The Apology of Socrates
Plato’s account of the apology or defence offered by Socrates in his trial when charged with impiety and the corruption of youth in Athens is one of the great moments in philosophic literature in the west. It demonstrates the seriousness with which Socrates took his quest for wisdom – a search which even the threat of death could not prevent. The priority that the Platonic tradition gives to the care of the soul over and above all other human endeavours is encapsulated in Socrates exhortation, “O best of men, since you are an Athenian, of a city the greatest and the most celebrated for wisdom and strength, are you not ashamed of being attentive to the means of acquiring riches, glory and honour, in great abundance, but to bestow no care nor any consideration upon wisdom and truth, nor how your soul may subsist in the most excellent condition?” And perhaps we who live in a civilization which we consider to be marked by intelligence and strength should attend to that plea with greater thought than Socrates’ earlier judges. We will read and discuss the Apology over two sessions (starting the second session – 2nd December – with a short summary of the first half, for those who are absent from the first session).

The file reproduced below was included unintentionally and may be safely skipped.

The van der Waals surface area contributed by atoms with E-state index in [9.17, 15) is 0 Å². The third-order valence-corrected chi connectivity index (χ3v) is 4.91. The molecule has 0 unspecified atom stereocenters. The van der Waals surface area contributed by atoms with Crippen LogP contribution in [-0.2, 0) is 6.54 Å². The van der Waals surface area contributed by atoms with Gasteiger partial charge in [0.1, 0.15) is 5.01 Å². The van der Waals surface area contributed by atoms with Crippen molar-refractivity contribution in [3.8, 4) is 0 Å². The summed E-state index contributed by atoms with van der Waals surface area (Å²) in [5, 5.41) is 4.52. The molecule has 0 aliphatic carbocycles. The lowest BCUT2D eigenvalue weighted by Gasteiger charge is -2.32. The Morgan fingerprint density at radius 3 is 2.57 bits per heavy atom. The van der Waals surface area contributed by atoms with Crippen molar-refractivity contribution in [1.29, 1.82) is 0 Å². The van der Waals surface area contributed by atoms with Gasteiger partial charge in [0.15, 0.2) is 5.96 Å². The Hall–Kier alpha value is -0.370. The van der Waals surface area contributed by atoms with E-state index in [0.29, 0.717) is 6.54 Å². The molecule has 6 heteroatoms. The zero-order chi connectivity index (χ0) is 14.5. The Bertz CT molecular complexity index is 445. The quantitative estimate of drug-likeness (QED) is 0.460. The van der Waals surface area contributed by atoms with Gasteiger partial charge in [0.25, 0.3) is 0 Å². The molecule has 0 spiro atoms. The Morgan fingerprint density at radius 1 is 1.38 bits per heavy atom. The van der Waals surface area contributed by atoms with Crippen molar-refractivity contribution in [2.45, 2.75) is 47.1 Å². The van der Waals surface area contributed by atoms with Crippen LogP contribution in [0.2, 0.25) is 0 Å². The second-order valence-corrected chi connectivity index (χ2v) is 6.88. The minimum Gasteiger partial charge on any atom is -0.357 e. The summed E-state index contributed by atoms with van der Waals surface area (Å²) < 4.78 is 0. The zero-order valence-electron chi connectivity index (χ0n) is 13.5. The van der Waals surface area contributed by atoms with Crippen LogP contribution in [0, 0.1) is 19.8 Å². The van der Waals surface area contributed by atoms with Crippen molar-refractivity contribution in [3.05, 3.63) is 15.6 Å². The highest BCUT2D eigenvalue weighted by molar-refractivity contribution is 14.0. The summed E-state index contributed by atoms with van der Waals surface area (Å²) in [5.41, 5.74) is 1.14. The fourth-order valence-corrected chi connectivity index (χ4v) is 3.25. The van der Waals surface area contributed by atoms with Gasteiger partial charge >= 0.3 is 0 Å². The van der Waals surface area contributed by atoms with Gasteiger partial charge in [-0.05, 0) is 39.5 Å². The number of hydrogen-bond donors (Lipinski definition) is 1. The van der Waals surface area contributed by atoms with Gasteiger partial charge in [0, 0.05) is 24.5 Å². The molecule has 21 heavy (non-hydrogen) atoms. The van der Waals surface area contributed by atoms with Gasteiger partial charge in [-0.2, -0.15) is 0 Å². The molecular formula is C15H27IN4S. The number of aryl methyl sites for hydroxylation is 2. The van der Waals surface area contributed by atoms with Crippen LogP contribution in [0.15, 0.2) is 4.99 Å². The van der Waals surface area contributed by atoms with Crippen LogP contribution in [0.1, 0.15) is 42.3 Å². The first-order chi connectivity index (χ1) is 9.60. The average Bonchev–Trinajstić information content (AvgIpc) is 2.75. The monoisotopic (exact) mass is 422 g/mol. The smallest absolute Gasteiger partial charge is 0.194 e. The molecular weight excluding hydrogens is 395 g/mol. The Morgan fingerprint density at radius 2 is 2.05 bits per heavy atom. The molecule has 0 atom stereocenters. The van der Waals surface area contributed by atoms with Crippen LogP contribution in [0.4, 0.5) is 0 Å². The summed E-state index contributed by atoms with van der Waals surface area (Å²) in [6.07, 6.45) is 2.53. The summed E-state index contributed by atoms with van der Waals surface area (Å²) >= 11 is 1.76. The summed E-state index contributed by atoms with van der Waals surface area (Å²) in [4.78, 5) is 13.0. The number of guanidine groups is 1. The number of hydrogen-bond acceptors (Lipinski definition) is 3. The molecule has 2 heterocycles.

No previous experience of formal philosophy is required.
Entrance in free, but donations between £3-5 will be welcomed.
A PDF download of the extract we will be reading is available on our website together with further details of this and other Prometheus Trust’s activities: www.prometheustrust.co.uk (the PDF is on the “London Monday Evenings” page.)